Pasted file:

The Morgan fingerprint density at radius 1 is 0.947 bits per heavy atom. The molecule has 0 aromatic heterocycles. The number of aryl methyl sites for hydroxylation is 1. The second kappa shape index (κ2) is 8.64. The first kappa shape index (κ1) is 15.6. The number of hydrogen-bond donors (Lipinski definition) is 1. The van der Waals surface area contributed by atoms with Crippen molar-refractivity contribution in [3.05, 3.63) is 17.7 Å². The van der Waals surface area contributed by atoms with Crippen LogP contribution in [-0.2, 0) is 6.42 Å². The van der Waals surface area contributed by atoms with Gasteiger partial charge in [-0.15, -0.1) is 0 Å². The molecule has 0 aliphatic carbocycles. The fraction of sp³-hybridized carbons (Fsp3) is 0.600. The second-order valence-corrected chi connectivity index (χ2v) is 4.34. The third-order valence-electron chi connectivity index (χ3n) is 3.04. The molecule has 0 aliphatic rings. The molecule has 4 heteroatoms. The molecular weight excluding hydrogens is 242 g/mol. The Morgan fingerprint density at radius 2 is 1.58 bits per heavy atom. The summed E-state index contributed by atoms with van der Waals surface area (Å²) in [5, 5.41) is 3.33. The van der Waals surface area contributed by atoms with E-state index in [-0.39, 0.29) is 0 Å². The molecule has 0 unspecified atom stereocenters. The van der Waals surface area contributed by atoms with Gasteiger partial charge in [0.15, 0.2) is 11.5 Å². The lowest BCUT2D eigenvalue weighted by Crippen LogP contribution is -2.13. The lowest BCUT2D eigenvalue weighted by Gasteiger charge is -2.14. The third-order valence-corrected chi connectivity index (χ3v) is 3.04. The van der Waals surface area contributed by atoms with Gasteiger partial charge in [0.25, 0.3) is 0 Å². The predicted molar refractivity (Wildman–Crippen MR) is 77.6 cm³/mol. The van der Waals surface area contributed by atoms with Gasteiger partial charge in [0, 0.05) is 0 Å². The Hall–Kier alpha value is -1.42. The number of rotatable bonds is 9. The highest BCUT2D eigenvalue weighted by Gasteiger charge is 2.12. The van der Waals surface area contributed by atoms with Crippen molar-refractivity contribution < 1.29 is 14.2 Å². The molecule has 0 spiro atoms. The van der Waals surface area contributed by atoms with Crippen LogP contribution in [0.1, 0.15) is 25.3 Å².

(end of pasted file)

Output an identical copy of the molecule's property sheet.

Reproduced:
The Morgan fingerprint density at radius 1 is 0.947 bits per heavy atom. The molecule has 0 aromatic heterocycles. The number of aryl methyl sites for hydroxylation is 1. The second kappa shape index (κ2) is 8.64. The first kappa shape index (κ1) is 15.6. The number of hydrogen-bond donors (Lipinski definition) is 1. The van der Waals surface area contributed by atoms with Crippen molar-refractivity contribution in [3.05, 3.63) is 17.7 Å². The van der Waals surface area contributed by atoms with Crippen LogP contribution in [-0.2, 0) is 6.42 Å². The van der Waals surface area contributed by atoms with Gasteiger partial charge in [-0.15, -0.1) is 0 Å². The molecule has 0 aliphatic carbocycles. The fraction of sp³-hybridized carbons (Fsp3) is 0.600. The second-order valence-corrected chi connectivity index (χ2v) is 4.34. The third-order valence-electron chi connectivity index (χ3n) is 3.04. The molecule has 0 aliphatic rings. The molecule has 4 heteroatoms. The molecular weight excluding hydrogens is 242 g/mol. The Morgan fingerprint density at radius 2 is 1.58 bits per heavy atom. The summed E-state index contributed by atoms with van der Waals surface area (Å²) in [5, 5.41) is 3.33. The van der Waals surface area contributed by atoms with E-state index in [-0.39, 0.29) is 0 Å². The molecule has 0 unspecified atom stereocenters. The van der Waals surface area contributed by atoms with Gasteiger partial charge in [0.15, 0.2) is 11.5 Å². The lowest BCUT2D eigenvalue weighted by Crippen LogP contribution is -2.13. The lowest BCUT2D eigenvalue weighted by Gasteiger charge is -2.14. The third-order valence-corrected chi connectivity index (χ3v) is 3.04. The van der Waals surface area contributed by atoms with Gasteiger partial charge in [0.25, 0.3) is 0 Å². The predicted molar refractivity (Wildman–Crippen MR) is 77.6 cm³/mol. The van der Waals surface area contributed by atoms with Gasteiger partial charge in [0, 0.05) is 0 Å². The Hall–Kier alpha value is -1.42. The number of rotatable bonds is 9. The highest BCUT2D eigenvalue weighted by Gasteiger charge is 2.12. The van der Waals surface area contributed by atoms with Crippen molar-refractivity contribution < 1.29 is 14.2 Å². The molecule has 0 spiro atoms. The van der Waals surface area contributed by atoms with Crippen LogP contribution in [0.1, 0.15) is 25.3 Å².